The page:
Teams in the Prototype Challenge Presented by Mazda championship completed their second day of testing on Tuesday. Among them, Eurosport Racing continued their work with the only Mazda Prototype Challenge (MPC) entries in the field, in the hands of drivers Dr. Tim George (in the No. 24 entry) and Jon Brownson (in the No. 34).

“Right now, I’m driving by myself so we’re trying to make the car comfortable enough to last an hour and 45 minutes with just me in the car,” George said of their preparation efforts. “We’re trying to set up the car where it’s quick, yet it and can last, both the car and for me to make sure we don’t tire out, get fatigued and make mistakes.”

The 1 hour 45 minute window that George referenced represents the race times for the 2018 season, up considerably from last year’s sprint format that featured a pair of 45-minute races across a race weekend.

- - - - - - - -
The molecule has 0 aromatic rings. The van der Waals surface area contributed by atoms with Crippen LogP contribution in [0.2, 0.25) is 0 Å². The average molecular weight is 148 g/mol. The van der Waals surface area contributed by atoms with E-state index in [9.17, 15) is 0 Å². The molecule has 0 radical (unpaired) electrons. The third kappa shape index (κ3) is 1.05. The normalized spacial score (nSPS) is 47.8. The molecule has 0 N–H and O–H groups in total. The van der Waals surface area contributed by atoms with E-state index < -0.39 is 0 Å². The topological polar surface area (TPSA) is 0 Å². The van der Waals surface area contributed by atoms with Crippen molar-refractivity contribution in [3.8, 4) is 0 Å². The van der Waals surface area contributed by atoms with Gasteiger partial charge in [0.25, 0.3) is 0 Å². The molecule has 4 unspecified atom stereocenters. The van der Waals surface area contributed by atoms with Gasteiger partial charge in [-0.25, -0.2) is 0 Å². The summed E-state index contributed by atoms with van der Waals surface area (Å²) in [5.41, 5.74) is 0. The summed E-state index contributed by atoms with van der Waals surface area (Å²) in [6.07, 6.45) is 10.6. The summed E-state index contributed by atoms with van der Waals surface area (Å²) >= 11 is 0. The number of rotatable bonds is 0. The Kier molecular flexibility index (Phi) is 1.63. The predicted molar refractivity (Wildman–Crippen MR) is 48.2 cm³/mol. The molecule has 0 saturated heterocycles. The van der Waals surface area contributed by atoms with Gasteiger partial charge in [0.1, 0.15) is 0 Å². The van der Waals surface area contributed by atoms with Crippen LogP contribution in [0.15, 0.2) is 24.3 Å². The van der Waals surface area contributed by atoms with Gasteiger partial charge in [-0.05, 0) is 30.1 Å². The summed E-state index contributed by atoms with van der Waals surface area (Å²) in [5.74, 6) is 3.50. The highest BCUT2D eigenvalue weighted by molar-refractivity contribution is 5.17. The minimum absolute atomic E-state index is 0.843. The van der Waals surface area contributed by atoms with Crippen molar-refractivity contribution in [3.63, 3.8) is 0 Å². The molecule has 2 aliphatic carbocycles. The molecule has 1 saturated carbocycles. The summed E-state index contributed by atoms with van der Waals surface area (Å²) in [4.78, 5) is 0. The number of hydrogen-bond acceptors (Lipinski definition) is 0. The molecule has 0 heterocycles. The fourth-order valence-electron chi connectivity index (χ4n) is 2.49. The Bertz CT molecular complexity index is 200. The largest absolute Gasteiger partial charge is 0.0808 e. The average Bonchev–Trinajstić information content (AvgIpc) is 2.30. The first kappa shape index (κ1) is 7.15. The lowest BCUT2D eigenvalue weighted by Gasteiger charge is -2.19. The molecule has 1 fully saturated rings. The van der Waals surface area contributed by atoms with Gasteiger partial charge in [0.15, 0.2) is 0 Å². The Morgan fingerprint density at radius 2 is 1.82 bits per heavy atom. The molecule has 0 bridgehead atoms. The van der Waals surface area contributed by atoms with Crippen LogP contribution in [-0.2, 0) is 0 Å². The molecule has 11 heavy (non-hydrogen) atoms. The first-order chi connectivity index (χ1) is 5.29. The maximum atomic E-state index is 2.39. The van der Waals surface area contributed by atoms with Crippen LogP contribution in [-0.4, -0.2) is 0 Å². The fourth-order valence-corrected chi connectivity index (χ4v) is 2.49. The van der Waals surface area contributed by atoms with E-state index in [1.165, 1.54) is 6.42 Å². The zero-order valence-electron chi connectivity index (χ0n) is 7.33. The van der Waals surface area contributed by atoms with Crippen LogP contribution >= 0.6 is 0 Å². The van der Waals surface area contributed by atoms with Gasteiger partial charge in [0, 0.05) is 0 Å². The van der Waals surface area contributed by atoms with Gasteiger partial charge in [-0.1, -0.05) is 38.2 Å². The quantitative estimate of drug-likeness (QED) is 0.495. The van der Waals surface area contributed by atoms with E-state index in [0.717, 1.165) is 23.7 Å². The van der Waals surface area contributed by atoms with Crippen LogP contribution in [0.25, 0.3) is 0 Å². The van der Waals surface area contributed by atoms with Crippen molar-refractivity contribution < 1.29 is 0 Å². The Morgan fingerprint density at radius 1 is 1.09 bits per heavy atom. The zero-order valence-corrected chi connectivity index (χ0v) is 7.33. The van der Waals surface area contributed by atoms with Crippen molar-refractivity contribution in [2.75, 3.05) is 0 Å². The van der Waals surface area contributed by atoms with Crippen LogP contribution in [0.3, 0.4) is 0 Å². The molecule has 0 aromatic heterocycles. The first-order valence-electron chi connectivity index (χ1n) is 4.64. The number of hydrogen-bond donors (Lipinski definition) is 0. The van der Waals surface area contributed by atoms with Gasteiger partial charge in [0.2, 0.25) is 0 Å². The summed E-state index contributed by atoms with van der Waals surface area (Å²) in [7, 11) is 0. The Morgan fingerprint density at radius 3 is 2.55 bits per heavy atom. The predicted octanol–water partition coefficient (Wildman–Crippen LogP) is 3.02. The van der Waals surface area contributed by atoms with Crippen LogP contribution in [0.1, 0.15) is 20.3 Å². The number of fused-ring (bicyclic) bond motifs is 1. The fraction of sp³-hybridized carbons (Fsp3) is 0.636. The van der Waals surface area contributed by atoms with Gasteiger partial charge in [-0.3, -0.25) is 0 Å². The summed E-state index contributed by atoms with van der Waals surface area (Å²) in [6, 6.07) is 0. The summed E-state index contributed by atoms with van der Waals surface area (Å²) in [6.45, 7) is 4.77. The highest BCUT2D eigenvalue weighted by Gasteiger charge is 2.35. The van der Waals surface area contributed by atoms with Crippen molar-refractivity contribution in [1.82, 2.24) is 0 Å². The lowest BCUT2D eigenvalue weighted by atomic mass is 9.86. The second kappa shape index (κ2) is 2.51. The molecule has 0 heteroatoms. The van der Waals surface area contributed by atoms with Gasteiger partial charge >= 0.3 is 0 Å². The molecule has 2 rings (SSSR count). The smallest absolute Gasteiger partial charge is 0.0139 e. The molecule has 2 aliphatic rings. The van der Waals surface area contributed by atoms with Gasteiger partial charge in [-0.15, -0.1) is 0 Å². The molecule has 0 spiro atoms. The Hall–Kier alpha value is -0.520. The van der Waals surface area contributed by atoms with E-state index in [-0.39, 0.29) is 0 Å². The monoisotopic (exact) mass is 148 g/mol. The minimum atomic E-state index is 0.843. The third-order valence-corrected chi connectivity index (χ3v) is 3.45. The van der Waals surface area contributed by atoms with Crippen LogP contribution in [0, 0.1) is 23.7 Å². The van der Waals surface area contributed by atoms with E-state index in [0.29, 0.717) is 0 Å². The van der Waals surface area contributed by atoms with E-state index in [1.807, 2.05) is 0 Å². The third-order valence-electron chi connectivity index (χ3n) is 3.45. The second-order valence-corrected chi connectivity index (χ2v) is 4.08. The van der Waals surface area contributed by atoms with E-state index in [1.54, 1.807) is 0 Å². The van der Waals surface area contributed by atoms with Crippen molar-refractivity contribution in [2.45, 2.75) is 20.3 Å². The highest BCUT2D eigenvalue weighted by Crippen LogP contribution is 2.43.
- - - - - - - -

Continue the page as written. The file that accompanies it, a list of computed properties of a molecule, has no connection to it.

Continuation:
Though that change represents a drastic shift in driving philosophy, it is one that George welcomes.

“The new rules for the endurance races are great, I enjoy it a lot,” said George. “It gives you a chance to think through things differently with strategy. It also gives you a chance if you blow it…in a sprint race if you make a mistake you don’t get a chance to come back.”

Florida Drivers in Continental Tire Challenge Eager for Hometown Race at Sebring

A strong contingent of drivers from Florida are represented in the Continental Tire SportsCar Challenge, and next month’s 12 Hours of Sebring weekend will see them compete on home soil.

“I grew up in Tallahassee and I live in Orlando now, so Sebring has been my home track since day one,” said Paul Holton, driver of the No. 76 Compass Racing McLaren GT4, which finished 14th at the season-opening race at Daytona International Speedway. “I’ve spent a lot of time down here and really enjoy the place. It’s a nice, quaint little town not far from Orlando so it’s a quick, easy drive down for me.”